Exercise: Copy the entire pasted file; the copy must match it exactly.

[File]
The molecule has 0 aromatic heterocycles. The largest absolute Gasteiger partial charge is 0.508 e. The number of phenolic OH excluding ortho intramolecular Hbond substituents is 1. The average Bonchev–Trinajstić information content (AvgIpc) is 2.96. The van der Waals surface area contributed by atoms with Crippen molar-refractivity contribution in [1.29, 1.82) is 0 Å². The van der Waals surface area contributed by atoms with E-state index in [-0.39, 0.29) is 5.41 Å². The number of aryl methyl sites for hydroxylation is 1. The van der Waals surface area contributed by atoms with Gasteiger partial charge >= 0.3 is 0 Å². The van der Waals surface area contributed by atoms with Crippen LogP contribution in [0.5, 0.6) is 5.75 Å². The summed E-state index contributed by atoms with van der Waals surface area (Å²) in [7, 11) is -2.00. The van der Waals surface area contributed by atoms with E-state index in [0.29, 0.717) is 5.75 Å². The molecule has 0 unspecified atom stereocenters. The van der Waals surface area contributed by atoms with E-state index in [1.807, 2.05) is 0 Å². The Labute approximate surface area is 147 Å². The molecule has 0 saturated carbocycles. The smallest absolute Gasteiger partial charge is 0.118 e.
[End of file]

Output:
The molecule has 0 aromatic heterocycles. The largest absolute Gasteiger partial charge is 0.508 e. The number of phenolic OH excluding ortho intramolecular Hbond substituents is 1. The average Bonchev–Trinajstić information content (AvgIpc) is 2.96. The van der Waals surface area contributed by atoms with Crippen molar-refractivity contribution in [1.29, 1.82) is 0 Å². The van der Waals surface area contributed by atoms with E-state index in [-0.39, 0.29) is 5.41 Å². The number of aryl methyl sites for hydroxylation is 1. The van der Waals surface area contributed by atoms with Gasteiger partial charge >= 0.3 is 0 Å². The van der Waals surface area contributed by atoms with Crippen LogP contribution in [0.5, 0.6) is 5.75 Å². The summed E-state index contributed by atoms with van der Waals surface area (Å²) in [7, 11) is -2.00. The van der Waals surface area contributed by atoms with E-state index in [0.29, 0.717) is 5.75 Å². The molecule has 0 unspecified atom stereocenters. The van der Waals surface area contributed by atoms with E-state index in [1.807, 2.05) is 0 Å². The Labute approximate surface area is 147 Å². The molecule has 0 saturated carbocycles. The smallest absolute Gasteiger partial charge is 0.118 e.